Consolidate Redundant Tables and Graphs

We’ve all encountered redundant tables and graphs: You see a table. And then you see a graph nearby. You scan the table, and then you scan the graph, and then you scan the table again, zig-zagging your eyes around the screen and trying to figure out whether the table and graph are telling you the same information or whether they’re about two different topics entirely. Redundancies steal precious time from our days and force us to read two visuals instead of one—the table and the graph—when all we need is a single well-designed graph.
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Home Visiting Dataviz: Three Steps to Making a Good Graph Great

Apr 26th, 2018 / Data Visualization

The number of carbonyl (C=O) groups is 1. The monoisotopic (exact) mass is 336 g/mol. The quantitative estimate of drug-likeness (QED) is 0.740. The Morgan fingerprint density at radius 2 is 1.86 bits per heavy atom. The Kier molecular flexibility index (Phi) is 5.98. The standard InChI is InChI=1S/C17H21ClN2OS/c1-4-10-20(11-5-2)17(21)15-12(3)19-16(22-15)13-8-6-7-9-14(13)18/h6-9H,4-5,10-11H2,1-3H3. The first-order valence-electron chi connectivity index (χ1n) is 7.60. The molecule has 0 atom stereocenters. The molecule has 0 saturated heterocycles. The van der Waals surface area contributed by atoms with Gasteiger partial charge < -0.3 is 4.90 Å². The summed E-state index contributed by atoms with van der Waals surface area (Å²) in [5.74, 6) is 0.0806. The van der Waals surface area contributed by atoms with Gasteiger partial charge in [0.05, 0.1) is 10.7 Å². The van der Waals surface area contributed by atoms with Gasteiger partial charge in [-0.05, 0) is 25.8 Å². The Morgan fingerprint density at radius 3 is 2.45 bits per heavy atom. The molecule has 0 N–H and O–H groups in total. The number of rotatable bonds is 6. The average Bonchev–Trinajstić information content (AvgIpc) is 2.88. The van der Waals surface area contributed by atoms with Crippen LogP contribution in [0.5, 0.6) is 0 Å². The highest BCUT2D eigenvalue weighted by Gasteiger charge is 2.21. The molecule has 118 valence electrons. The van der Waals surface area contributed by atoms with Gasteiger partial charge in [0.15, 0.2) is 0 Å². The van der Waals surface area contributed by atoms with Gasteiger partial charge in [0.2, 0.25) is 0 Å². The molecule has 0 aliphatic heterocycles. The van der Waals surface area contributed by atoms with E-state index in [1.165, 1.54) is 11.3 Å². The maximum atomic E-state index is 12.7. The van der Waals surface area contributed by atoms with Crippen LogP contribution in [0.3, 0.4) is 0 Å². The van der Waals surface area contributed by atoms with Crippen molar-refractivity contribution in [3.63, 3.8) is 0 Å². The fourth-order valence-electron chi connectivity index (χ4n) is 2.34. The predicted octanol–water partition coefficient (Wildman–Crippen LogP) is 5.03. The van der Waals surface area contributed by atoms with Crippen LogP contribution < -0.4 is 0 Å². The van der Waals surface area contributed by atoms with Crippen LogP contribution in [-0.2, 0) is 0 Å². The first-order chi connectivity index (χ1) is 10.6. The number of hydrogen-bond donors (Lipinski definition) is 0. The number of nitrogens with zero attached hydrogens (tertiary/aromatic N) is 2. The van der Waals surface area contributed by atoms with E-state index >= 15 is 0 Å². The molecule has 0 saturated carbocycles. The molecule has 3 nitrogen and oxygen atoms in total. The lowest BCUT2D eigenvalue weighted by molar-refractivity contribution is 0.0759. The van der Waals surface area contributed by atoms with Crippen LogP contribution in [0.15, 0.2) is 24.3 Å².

Whether you’re visiting a web site or a listening to a presentation, you’ve probably thought about data visualization as a helpful way to digest complex information. At its best, “data viz” communicates data simply and efficiently using a combination of graphs, graphics, and other forms of design. So what makes a good graph great?
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Removing Redundancies from My Old Graphs

Feb 28th, 2017 / Data Visualization
Data visualizers who critique others before critiquing themselves make me gag, so I opened my recent keynote with a trip down memory lane. Check out this beauty from one of my earliest jobs. I’ve anonymized it but 99.9% of my work from this period had this look and feel, i.e., an overly-labeled graph that I made in Excel and pasted directly into Word without any editing at all.
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